I was so impressed watching Billy Hamilton on the base paths at AT&T Field that I couldn't help talking about the guy and wondering what he'd do against higher level competition. Well, if his performance in the Arizona Fall League is any indication Major League baseball fans should get ready for the next Vince Coleman or Lou Brock. This kid has it.
When he faced the Lookouts in his first Double-A series, Hamilton was playing shortstop. Since Cincinnati already has a shortstop, he has been shifted to playing center field.
Jonathan Mayo tells the story of Hamilton's exploits at the Arizona Fall League's Rising Stars Game this past Saturday in his story on MLB.com (edited below). I've added two of my photos of Hamilton in action against our Lookouts.
SCOTTSDALE, Ariz. -- Good leadoff hitters are the ones who are catalysts, who make things happen at the top of the lineup.
If the is any indication, there are two good ones speeding their way to the big leagues. Both Billy Hamilton of the Reds and Brian Goodwin of the Nationals had their skills on display as 5,713 fans came to Salt River Fields at Talking Stick to watch Goodwin's East Division team top Hamilton's West squad, 9-4, on Saturday night.
Those who had heard about Hamilton's speed, but thought perhaps it was the stuff of legend, saw just how accurate the reports were right out of the gate. Hamilton didn't hit a ball out of the infield for the East Division. But the Reds' top prospect, and No. 14 on MLB.com's Top 100, showed just what a game-changer his legs can be. The shortstop-turned-center fielder led off the game with a walk against West Division starter and Astros prospect Jarred Cosart. He promptly stole second and then took third on a delayed steal. He then walked home on Padres outfield prospect Rymer Liriano's double.
"That's my game," Hamilton said. "I like to bring fun, a little excitement. I bring a lot of energy."
He was at it again in the top of the fifth. Tommy Joseph of the Phillies led off the inning with a single, then was replaced by Braves shortstop prospect Nick Ahmed at first. Batting from the left side, Hamilton dragged a near-perfect bunt down the first-base line. Astros first baseman Jonathan Singleton rushed his throw and it sailed into right field, allowing Ahmed to come around to score and Hamilton to race to third. Rays shortstop Hak-Ju Lee singled him in to give the East a 4-3 lead.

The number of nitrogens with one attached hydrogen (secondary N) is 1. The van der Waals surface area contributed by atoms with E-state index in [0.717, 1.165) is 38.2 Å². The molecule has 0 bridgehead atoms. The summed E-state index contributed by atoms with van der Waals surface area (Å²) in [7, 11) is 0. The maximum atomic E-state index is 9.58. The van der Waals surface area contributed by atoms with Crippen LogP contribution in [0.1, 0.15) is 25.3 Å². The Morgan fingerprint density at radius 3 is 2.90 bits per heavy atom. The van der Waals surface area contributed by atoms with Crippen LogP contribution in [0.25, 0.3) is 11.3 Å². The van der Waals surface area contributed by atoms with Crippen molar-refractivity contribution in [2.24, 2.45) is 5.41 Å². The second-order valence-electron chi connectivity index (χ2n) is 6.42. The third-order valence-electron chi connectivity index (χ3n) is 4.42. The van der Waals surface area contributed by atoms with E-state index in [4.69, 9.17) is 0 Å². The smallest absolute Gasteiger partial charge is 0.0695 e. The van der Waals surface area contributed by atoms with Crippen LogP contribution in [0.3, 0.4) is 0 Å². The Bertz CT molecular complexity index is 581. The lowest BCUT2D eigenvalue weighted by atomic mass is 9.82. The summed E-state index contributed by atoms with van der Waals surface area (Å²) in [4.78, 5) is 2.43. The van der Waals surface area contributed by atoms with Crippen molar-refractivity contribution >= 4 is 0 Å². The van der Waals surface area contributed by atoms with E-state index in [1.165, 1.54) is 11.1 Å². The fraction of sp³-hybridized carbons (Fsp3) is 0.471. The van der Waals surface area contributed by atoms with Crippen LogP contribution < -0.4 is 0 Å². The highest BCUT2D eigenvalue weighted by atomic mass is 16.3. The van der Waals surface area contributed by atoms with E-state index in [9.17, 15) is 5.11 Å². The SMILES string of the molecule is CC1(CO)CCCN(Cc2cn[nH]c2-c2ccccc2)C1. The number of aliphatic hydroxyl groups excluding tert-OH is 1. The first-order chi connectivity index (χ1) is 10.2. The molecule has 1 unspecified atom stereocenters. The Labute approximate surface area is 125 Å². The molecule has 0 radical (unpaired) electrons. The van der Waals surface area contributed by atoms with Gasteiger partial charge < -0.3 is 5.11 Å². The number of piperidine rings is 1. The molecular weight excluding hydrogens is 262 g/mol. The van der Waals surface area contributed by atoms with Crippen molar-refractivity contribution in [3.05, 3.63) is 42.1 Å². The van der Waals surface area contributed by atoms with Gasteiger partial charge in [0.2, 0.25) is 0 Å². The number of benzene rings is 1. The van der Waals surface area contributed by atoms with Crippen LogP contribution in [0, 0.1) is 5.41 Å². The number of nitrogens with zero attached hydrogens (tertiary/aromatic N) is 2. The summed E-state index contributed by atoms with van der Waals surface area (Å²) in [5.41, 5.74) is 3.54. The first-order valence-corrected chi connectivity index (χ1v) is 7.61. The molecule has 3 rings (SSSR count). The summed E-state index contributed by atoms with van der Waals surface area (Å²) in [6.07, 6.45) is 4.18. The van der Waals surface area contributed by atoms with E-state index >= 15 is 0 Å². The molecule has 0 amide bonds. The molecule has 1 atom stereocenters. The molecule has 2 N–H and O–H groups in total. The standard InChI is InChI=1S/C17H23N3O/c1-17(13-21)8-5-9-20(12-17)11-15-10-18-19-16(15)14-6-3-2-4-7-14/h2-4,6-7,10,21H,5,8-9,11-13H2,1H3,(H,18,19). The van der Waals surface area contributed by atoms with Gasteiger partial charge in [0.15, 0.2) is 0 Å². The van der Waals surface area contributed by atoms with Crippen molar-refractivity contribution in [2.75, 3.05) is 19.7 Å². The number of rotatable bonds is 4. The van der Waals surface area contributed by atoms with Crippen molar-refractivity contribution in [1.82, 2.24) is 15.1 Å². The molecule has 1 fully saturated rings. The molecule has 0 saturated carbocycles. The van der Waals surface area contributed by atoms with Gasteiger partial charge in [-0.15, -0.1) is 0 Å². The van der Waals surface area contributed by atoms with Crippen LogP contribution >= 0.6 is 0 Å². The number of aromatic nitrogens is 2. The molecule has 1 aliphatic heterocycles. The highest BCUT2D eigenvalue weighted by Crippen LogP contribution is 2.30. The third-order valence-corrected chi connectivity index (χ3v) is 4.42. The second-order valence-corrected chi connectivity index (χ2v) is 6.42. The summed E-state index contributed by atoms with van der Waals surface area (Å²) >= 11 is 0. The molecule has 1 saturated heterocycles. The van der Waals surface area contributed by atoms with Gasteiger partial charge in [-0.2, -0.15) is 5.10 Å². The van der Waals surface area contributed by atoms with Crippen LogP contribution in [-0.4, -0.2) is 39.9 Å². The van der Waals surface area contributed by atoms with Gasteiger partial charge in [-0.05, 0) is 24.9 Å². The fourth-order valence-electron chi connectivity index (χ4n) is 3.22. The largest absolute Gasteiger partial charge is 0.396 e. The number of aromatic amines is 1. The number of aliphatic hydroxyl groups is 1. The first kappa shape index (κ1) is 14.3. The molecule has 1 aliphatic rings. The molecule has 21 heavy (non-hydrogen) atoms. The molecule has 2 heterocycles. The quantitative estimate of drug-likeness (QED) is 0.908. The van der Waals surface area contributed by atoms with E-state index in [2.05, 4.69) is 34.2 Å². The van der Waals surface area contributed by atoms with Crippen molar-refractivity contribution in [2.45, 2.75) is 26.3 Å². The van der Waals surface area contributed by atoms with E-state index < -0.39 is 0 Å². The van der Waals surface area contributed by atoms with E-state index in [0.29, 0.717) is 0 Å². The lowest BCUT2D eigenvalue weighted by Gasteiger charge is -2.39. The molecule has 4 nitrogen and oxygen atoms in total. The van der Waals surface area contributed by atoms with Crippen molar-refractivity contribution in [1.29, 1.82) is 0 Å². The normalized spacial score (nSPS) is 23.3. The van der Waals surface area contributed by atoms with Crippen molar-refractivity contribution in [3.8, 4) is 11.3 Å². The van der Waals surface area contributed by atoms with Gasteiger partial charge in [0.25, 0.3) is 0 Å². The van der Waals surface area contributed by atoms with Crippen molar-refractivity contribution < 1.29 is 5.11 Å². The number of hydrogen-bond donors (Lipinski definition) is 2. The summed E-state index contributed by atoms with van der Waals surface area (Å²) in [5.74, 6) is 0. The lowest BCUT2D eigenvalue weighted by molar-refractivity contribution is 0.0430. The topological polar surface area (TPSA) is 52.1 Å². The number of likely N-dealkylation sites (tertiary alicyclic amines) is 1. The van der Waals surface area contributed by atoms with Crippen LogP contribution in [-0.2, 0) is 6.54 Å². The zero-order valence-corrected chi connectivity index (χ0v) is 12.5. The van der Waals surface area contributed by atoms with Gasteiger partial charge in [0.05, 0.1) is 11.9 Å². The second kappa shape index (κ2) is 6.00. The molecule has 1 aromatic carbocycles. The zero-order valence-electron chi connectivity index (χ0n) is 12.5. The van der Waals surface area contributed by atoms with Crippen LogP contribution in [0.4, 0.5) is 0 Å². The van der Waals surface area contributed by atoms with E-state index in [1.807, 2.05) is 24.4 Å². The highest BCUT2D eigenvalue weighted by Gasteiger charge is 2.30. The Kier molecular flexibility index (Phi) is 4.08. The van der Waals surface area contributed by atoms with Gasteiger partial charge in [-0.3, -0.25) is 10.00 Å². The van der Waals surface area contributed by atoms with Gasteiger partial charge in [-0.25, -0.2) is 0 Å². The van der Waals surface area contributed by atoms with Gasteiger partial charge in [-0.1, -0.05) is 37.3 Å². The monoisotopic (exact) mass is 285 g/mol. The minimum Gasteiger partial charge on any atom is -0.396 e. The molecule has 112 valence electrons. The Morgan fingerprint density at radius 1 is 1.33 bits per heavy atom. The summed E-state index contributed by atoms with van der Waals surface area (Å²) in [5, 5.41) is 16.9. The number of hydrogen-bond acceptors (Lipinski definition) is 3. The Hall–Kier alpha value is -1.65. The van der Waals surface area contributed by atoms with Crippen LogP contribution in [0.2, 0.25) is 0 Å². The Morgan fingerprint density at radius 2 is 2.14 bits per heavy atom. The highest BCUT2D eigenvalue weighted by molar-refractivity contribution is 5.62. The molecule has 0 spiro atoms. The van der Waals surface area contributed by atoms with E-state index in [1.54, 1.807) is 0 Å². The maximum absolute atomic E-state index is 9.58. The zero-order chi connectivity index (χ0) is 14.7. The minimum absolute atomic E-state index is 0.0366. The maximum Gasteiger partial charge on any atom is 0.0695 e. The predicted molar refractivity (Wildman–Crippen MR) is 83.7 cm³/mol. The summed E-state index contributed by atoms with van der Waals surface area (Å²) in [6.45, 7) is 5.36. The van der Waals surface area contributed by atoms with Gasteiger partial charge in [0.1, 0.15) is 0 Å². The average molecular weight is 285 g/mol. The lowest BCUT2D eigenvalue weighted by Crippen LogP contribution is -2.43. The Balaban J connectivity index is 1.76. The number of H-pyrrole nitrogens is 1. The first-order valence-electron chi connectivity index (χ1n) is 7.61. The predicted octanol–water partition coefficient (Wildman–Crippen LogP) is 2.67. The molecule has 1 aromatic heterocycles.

In between those two plate appearances, Hamilton's legs made an impact in the field. With D-backs shortstop Chris Owings on first base, Goodwin crushed a ball to center field. Hamilton, at first slow to retreat, got his wheels going to make a spectacular catch at the warning track, showing that while he's still very early in his transition, that speed allows him to cover a lot of ground.
"When he hit that, I thought it was right at me," said Hamilton, who just started playing center in the Fall League. "Then it kept carrying on me. I'm still getting used to that. I think I'm going to be fine out there."
Games like this are more showcase than anything, even though the members of the winning East squad were given a prize for their victory, and it didn't disappoint on that front. There was Hamilton's speed, Goodwin's bat, all of which should give fans a glimpse of what Major League Baseball could look like in the near future. That's especially considering the success rate of this game -- 72.6 percent of past participants have made it to the big leagues -- to produce Major Leaguers.
Hamilton knew, for instance, that his general manger, Walt Jocketty, was in the stands along with scores of other scouts and front office types. He wanted to put on a show for him as much as the fans in the stands and watching on TV. Not that getting Hamilton up for a game is a difficult task, as he's closing in on 150 games played and showing no signs of tiring.
"I'm always energized," Hamilton said. "I never get tired. When I feel tired, I tell myself to get up. Teams want an everyday player and an everyday player can't be tired. My game is my game. I show no fear on the bases. It's what I do. Hopefully, I can make [the Reds'] decision difficult, or easy."
---- Source: MLB.com
- Photo2 by Tim Evearitt